June and July can be quiet months for birdwatching, the spring frenzy of inward migration, territory claiming and breeding now over, and the return journeys yet to start.
Many birders handle this enforced rest period by turning to other nature-related hobbies - seeking out flowers, dragonflies, butterflies and moths. Others use the opportunity to build up a much needed store of brownie points at home (a bit of DIY usually goes a long way). But whatever else they may be doing, all birdwatchers keep their eyes and ears peeled in case of unexpected action.
Yesterday was a case in point, as an email alert went out to a Black-throated Diver at Draycote Reservoir. This is an extremely unusual sighting - you don't get many BT Divers at Draycote full stop (I've never seen one anywhere, let alone on my doorstep like this) - and certainly not in the summer months. The whys and wherefores will be better explained by better birders than me -my only mission was to get down there at the crack of dawn and find it!
Pouring down of course, but what the hell - I needed the fresh air and a five mile walk anyway. I set off clockwise, aiming for the point where it had been seen last night. Suffice it to say that I had nearly completed the full circuit by the time I found it, swimming away from Toft Bay towards the Valve Tower. I was able to get good views of it for a few minutes before it drifted into the murky grey - I was expecting an adult bird in splendid plumage, but as so often I was wrong - this was effectively a winter plumaged bird. As always, Warwickshire bird photographer Steve Seal had got straight there on hearing yesterday's news, and got the great photos that are attached here - thanks again Steve.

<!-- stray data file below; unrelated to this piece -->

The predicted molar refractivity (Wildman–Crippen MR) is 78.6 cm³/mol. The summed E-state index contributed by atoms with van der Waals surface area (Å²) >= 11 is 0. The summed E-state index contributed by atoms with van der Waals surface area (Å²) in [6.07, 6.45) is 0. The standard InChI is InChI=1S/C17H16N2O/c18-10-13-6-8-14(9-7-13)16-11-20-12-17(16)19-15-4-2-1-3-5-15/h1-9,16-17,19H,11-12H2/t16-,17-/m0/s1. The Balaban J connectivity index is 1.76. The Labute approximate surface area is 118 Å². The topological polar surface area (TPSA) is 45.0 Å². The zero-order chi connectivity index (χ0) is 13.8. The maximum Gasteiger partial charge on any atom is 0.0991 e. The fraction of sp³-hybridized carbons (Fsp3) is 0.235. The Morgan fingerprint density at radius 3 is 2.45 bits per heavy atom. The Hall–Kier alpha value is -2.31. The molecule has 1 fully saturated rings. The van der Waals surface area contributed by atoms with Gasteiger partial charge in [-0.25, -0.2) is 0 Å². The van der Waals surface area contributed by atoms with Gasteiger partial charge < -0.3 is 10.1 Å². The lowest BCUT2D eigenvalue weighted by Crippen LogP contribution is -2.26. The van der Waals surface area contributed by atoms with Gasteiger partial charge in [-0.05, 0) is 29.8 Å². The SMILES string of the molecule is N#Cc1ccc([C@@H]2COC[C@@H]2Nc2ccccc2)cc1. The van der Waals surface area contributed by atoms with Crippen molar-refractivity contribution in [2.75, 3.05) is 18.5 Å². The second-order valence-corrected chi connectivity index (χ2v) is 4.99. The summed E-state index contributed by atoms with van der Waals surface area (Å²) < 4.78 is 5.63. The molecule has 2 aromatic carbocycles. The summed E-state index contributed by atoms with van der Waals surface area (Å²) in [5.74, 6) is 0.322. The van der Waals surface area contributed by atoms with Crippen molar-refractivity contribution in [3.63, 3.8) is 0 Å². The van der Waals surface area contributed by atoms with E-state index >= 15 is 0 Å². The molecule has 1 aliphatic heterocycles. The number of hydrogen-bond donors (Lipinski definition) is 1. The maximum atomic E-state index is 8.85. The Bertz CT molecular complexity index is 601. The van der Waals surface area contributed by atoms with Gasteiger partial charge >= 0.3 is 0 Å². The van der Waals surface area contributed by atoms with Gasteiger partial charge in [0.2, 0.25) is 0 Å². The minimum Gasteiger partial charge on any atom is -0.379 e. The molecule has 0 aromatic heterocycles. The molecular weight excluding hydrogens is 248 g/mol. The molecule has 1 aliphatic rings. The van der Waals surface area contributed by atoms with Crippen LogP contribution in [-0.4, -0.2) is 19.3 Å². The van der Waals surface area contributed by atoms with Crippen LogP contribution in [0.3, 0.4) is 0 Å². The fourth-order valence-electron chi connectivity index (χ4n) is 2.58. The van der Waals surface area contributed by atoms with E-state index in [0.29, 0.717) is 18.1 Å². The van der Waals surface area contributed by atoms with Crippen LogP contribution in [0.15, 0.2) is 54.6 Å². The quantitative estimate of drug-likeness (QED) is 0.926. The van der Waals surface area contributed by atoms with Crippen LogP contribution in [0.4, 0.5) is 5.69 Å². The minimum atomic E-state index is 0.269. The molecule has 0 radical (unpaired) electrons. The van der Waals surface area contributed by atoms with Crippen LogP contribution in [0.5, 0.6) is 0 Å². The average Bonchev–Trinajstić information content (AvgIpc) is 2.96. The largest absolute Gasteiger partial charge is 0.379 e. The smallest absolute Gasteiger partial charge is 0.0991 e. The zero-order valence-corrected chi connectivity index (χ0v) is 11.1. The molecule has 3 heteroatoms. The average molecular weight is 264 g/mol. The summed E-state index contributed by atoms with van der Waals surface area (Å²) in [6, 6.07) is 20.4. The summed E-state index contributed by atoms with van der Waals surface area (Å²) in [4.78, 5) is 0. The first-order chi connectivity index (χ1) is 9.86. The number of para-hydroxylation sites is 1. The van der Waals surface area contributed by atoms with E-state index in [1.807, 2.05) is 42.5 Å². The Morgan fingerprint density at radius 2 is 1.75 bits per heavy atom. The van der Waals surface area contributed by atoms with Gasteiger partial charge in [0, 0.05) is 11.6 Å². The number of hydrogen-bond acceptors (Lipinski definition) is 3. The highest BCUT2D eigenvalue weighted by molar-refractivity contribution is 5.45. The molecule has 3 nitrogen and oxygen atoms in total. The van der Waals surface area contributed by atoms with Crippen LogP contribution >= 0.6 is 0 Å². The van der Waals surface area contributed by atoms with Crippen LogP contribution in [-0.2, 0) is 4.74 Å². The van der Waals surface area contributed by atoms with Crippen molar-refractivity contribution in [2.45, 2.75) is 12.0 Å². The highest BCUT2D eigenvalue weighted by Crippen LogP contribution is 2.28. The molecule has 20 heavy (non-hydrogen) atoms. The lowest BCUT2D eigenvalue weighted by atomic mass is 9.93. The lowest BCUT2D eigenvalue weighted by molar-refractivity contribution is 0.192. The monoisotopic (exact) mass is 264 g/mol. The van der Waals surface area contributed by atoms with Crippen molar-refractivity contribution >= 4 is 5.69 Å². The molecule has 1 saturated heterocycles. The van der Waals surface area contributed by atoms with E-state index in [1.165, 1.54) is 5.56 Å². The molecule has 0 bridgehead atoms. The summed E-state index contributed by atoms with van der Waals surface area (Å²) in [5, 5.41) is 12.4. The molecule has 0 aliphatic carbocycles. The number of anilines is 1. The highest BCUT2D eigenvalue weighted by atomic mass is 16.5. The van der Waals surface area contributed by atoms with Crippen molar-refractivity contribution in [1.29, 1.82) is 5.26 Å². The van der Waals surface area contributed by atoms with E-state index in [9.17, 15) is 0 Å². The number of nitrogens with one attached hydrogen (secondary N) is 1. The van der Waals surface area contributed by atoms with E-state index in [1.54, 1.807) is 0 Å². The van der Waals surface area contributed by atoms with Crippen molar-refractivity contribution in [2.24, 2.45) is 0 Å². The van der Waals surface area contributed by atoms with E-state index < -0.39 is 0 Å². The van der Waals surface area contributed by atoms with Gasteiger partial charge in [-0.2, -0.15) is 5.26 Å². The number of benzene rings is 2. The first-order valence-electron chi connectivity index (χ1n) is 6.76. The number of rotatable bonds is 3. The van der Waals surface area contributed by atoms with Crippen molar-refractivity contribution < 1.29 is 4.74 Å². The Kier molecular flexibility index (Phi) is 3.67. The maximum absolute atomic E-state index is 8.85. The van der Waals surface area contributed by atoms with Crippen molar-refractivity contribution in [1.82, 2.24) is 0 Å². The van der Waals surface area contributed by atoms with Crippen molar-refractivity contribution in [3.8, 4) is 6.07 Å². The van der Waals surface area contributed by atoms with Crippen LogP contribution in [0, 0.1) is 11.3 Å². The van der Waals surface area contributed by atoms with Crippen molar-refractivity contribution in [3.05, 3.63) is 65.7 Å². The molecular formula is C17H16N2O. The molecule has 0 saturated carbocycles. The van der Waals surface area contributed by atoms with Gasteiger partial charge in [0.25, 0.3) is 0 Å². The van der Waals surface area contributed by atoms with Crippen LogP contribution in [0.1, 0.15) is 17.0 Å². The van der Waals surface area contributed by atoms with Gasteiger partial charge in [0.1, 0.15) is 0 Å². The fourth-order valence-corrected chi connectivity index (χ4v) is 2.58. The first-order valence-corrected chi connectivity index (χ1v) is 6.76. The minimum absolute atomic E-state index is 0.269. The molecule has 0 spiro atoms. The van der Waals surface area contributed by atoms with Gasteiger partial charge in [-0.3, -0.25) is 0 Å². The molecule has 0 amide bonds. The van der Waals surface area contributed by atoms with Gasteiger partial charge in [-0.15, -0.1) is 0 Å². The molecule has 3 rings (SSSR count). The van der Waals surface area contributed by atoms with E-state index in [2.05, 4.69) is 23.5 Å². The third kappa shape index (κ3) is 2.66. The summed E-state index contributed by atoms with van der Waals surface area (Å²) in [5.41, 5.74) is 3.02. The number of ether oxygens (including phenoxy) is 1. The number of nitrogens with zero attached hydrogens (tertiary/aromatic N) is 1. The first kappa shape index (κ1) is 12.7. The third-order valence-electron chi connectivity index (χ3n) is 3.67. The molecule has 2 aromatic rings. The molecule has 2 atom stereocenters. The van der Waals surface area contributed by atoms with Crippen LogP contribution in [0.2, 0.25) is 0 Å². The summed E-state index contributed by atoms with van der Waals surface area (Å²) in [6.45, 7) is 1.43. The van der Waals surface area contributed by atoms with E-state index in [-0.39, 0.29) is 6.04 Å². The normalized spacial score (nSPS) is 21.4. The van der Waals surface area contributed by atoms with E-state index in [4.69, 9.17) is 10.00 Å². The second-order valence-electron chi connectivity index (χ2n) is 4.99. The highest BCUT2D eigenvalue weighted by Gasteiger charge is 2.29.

Despite the persistent rain, it was nice to be out birding again. Other highlights of the morning included: great views of not one by seven Green Woodpeckers, all feeding on the ground around the reservoir; three Linnets, a bird I don't see often these days; Swifts swooping around me at head height, confirming just how big and chunky they actually are; and Common Terns swooping low over the water, a perennial favourite.